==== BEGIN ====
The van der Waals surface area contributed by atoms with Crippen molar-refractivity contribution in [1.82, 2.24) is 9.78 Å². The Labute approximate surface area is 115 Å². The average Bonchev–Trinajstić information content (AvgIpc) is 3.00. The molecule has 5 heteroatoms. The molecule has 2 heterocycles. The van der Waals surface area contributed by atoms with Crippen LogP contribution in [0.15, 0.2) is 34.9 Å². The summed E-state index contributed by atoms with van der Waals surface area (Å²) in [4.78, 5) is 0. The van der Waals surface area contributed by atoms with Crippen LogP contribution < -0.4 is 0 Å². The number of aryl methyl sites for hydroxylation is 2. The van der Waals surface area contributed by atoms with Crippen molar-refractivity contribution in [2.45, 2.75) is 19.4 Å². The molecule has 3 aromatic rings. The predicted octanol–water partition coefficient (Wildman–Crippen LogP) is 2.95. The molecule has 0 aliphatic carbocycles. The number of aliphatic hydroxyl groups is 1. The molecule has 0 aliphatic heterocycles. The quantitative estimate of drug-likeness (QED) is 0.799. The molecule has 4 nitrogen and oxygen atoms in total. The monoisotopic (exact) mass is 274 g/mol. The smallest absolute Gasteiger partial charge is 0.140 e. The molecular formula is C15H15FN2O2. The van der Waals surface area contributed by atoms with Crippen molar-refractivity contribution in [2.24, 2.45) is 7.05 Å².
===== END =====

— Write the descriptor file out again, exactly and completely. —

The van der Waals surface area contributed by atoms with Crippen molar-refractivity contribution in [1.82, 2.24) is 9.78 Å². The Labute approximate surface area is 115 Å². The average Bonchev–Trinajstić information content (AvgIpc) is 3.00. The molecule has 5 heteroatoms. The molecule has 2 heterocycles. The van der Waals surface area contributed by atoms with Crippen LogP contribution in [0.15, 0.2) is 34.9 Å². The summed E-state index contributed by atoms with van der Waals surface area (Å²) in [4.78, 5) is 0. The van der Waals surface area contributed by atoms with Crippen LogP contribution < -0.4 is 0 Å². The number of aryl methyl sites for hydroxylation is 2. The van der Waals surface area contributed by atoms with Crippen molar-refractivity contribution in [2.45, 2.75) is 19.4 Å². The molecule has 3 aromatic rings. The predicted octanol–water partition coefficient (Wildman–Crippen LogP) is 2.95. The molecule has 0 aliphatic carbocycles. The number of aliphatic hydroxyl groups is 1. The molecule has 0 aliphatic heterocycles. The quantitative estimate of drug-likeness (QED) is 0.799. The molecule has 4 nitrogen and oxygen atoms in total. The monoisotopic (exact) mass is 274 g/mol. The smallest absolute Gasteiger partial charge is 0.140 e. The molecular formula is C15H15FN2O2. The van der Waals surface area contributed by atoms with Crippen molar-refractivity contribution in [2.24, 2.45) is 7.05 Å².